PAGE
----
My First View of Holland was Scary {My First Six Weeks as Jubilee Mila’s Mama}

by GfG on September 18, 2015 · 4 comments

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I sit here in my living room, taking a breather from trying to get a firm routine in our home.  Six and a half weeks out from Jubilee’s birth and almost two weeks since we came home from the hospital.  Life is different.  And so am I.

I thought I was prepared for having a baby with Down syndrome. I read the book.  I remembered my roots.  I joined the support groups.

But nothing could have prepared me for holding a precious new baby, wrapped in such cuteness… and who couldn’t eat.  Whose body couldn’t give her the strength to even cry for food.  Who couldn’t even stay awake to eat the nourishment right there for her.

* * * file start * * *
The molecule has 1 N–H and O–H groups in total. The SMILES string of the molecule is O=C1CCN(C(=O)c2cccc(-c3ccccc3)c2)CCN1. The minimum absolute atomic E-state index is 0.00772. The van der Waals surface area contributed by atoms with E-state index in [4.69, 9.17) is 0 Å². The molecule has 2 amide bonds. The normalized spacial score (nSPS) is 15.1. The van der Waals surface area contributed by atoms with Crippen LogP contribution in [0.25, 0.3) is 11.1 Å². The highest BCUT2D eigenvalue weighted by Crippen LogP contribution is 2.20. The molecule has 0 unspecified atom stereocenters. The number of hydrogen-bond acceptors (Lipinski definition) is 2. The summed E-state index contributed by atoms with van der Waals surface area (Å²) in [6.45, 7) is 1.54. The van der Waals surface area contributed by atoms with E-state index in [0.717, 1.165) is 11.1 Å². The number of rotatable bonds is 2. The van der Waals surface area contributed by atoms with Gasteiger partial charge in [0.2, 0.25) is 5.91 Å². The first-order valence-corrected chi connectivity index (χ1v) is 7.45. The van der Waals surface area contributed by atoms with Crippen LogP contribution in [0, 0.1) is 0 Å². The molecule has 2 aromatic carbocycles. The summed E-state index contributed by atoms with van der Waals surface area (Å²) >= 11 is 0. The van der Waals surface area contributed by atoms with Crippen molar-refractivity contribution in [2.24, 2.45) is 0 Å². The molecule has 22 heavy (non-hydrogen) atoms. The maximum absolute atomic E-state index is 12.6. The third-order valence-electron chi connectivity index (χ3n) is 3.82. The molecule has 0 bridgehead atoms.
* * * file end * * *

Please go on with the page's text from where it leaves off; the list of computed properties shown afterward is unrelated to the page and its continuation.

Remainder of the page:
The helplessness that enveloped me shocked and unnerved me.

The low tone in muscles for people with Down syndrome affects all of their muscles, not just their muscular ones.  I knew this in my head, but to see how she just wasn’t strong enough to have the stamina for even taking in 25ml of breastmilk, how her muscles wore out so quickly, how she just laid in my arms sleeping, her body nearly wasting her life away.

I felt broken.  And useless.  And scared out of my mind.

And grateful at the same time.

I had to consciously force myself to remember that we were in a NICU that would not let her waste away.  That the IV and then NG tube kept her fed and nourished.  I had to remind myself to thank the LORD not only for her life, but for giving us access to medical help.